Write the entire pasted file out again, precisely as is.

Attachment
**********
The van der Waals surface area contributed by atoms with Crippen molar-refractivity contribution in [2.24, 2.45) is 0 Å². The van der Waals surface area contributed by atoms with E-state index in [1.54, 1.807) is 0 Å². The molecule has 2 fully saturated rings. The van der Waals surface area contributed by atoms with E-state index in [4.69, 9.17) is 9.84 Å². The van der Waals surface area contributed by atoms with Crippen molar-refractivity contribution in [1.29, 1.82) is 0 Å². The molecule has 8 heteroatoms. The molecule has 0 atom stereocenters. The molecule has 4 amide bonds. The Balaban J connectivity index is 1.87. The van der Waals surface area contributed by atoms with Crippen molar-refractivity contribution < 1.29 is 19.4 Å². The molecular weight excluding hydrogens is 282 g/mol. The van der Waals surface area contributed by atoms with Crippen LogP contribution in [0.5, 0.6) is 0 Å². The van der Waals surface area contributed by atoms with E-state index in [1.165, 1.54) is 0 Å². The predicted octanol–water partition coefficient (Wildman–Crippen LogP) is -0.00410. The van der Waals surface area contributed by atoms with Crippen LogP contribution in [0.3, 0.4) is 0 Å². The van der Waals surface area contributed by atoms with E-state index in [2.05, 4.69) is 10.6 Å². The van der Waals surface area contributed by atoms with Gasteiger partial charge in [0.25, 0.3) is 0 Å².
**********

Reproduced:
The van der Waals surface area contributed by atoms with Crippen molar-refractivity contribution in [2.24, 2.45) is 0 Å². The van der Waals surface area contributed by atoms with E-state index in [1.54, 1.807) is 0 Å². The molecule has 2 fully saturated rings. The van der Waals surface area contributed by atoms with E-state index in [4.69, 9.17) is 9.84 Å². The van der Waals surface area contributed by atoms with Crippen molar-refractivity contribution in [1.29, 1.82) is 0 Å². The molecule has 8 heteroatoms. The molecule has 0 atom stereocenters. The molecule has 4 amide bonds. The Balaban J connectivity index is 1.87. The van der Waals surface area contributed by atoms with Crippen molar-refractivity contribution < 1.29 is 19.4 Å². The molecular weight excluding hydrogens is 282 g/mol. The van der Waals surface area contributed by atoms with Crippen LogP contribution in [0.5, 0.6) is 0 Å². The van der Waals surface area contributed by atoms with E-state index in [1.165, 1.54) is 0 Å². The predicted octanol–water partition coefficient (Wildman–Crippen LogP) is -0.00410. The van der Waals surface area contributed by atoms with Crippen LogP contribution in [0.3, 0.4) is 0 Å². The van der Waals surface area contributed by atoms with E-state index in [2.05, 4.69) is 10.6 Å². The van der Waals surface area contributed by atoms with Gasteiger partial charge in [0.25, 0.3) is 0 Å².